Failing grade

One New Jersey school district puts the kibosh on birthday cupcakes.

Students returning to school across the country this week will learn that “A” is for “Apple.” However, in Marlboro Township, N.J., they will be learning that “A” is for “Asinine.” That is because the school district there has banned using food to celebrate birthdays, as can be seen in the following letter that a friend recently forwarded me:

Dear Parents/Guardians:

The Marlboro Township School District strongly supports and encourages the recognition of a child’s birthday during the school day. It is an annual milestone in every child’s life that should be celebrated not just at home, but in school as well, where children spend one-third of their day with teachers, classmates, and peers.

However, while there are many wonderful and creative ways to celebrate a child’s birthday in school, birthday celebrations shall no longer include food treats. The Marlboro Township Board of Education, with support of its administrators and the school district’s parent organization leaders, has endorsed a new regulation as part of its Nutrition Policy (File Code 3542.1/SE 8505) that provides alternative ways to recognize a child’s birthday in school that do not include food. The regulations will take effect as of September 1, 2012.

We appreciate your understanding the need for this important change as we continue to recognize birthdays in school with non-food activities that celebrate your child’s special day.


Dr. David C. Abbott, Superintendent

A link in the letter states that food is being banned because of the conflict with the healthy eating message taught in phys ed and nutrition classes; the time taken to distribute and eat a cupcake takes away from valuable learning time, and because a student may have a severe allergic reaction to a treat. Gifts, gift bags and balloon bouquets are also being banned because they allegedly can be distracting to learning.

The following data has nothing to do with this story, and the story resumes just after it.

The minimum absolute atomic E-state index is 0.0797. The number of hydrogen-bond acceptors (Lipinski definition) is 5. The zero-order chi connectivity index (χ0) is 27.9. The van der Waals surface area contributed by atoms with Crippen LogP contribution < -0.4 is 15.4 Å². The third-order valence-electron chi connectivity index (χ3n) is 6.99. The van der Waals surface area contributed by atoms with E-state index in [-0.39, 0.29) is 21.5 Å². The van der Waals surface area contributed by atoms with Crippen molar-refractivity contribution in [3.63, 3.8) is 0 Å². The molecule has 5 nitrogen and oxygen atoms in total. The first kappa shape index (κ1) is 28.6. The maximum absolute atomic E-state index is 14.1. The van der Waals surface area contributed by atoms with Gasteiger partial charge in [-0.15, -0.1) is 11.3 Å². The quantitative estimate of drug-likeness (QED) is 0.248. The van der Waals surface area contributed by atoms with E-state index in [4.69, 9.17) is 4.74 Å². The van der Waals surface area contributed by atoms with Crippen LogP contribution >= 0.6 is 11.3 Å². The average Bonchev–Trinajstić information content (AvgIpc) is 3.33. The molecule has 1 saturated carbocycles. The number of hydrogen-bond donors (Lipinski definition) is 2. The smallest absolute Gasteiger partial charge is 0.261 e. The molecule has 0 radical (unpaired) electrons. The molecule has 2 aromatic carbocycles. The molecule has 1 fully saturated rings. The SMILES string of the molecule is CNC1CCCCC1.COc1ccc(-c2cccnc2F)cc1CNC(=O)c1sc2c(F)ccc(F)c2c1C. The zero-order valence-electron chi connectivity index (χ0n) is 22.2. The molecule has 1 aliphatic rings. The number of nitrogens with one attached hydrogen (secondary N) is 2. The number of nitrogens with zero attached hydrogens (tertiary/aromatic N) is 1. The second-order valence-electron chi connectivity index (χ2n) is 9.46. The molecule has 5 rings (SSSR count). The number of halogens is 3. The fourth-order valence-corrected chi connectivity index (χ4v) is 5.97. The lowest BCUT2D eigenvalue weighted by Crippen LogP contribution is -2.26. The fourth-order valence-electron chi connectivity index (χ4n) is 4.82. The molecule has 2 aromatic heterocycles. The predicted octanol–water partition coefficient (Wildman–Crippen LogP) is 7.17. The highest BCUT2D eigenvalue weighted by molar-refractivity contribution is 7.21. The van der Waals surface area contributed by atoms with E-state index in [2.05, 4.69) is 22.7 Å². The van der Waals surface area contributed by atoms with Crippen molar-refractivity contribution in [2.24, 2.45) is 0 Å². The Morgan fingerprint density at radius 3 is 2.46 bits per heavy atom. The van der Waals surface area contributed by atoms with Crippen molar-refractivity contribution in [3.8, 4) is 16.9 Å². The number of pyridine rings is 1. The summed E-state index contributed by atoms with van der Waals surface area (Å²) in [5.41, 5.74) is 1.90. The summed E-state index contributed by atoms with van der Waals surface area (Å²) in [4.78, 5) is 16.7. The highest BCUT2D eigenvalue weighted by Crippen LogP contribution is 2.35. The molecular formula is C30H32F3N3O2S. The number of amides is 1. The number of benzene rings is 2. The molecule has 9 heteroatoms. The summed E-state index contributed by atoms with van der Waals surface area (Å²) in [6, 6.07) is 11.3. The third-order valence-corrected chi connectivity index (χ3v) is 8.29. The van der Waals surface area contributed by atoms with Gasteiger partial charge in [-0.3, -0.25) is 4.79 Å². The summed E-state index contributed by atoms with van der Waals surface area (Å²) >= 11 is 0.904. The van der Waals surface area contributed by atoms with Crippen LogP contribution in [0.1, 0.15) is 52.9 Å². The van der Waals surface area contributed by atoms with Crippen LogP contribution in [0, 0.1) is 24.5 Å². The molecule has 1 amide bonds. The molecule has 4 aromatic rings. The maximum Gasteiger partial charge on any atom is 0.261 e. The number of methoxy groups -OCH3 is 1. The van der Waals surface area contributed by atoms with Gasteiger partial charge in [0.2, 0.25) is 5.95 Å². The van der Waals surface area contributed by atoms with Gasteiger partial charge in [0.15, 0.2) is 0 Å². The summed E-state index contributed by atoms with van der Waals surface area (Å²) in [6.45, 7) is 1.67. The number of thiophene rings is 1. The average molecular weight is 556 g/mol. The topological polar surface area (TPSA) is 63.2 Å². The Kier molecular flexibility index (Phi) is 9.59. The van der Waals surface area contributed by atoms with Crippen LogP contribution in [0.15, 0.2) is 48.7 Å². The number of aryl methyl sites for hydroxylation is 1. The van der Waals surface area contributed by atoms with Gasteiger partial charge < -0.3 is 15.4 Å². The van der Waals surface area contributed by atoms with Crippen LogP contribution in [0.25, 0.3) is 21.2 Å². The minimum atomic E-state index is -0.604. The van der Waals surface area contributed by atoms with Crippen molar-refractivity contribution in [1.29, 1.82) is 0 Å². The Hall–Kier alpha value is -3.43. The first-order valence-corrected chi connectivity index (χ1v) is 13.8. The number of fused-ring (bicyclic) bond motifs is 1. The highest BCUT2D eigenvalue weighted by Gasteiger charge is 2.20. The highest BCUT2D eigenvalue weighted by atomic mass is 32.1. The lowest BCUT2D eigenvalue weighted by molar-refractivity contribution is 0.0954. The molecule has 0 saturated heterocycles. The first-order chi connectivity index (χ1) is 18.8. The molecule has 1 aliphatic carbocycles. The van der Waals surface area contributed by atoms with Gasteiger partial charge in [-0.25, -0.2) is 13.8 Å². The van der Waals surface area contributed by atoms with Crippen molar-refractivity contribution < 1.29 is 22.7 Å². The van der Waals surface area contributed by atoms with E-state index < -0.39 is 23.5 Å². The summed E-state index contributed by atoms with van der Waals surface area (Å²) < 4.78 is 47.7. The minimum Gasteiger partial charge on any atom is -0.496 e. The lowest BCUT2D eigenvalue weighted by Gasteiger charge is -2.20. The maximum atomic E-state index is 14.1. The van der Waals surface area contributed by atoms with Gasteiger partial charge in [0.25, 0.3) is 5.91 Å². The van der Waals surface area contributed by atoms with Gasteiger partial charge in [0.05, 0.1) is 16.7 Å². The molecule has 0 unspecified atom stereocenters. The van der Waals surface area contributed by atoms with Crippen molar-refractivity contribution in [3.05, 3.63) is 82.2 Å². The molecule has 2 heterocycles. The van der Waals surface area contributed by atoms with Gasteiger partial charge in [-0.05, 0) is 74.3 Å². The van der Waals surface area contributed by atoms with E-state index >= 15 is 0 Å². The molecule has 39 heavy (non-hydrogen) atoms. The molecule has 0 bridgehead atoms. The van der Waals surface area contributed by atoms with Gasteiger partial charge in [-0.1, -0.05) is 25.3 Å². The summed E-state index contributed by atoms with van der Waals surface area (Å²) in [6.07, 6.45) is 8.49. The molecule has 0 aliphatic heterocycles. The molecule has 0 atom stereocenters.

I am certain this ban will have a negative impact on the in-store bakery departments and baking mix aisles of the local Wegmans, Acme, Top Tomato, Pathmark and ShopRite. Likewise the balloon ban will certainly curtail sales in the floral department. I would think that even the produce department would be affected since grapes, carrot and celery sticks are also food.

The supermarkets in town need to band together to teach this school board a lesson because if left unchecked this will surely spread like wildfire throughout the country. It will only be a matter of time before some brainiac in the state capital of Trenton decides that this policy makes perfect sense and should be implemented statewide.

I’m wondering what kids in Marlboro can do to celebrate their birthdays in school.

How about a good old-fashioned game of dodge ball? That will open up a slew of lawsuits. Pin the tail on the donkey will incur the wrath of the PETA people, so we’ll have to scratch that. A piñata seems like the only politically correct option, but wait, isn’t a piñata filled with candy? Perhaps the Marlboro school board can substitute school supplies instead, but the thought of pencils and protractors raining down on children seems like another lawsuit waiting to happen.

Perhaps students should spend some quality time writing a 250-word essay on how their very existence is negatively impacting the world’s carbon footprint. Then Wegmans could dedicate its floor space to loose-leaf paper and notepads – made from recycled paper, of course – instead of those mouth-watering decadent cupcakes.

Incidentally, the board memo suggests that students celebrate birthdays by having a “parent/special someone” come in and read a story to the class, by donating a book to the library in the student’s name, by having a morning “Happy Birthday” P.A. announcement, and by having the class sing “Happy Birthday.” When the board of education finds out that royalties have to be paid every time “Happy Birthday” is sung I’m sure a memo will go out stating that property taxes once again have to be raised.

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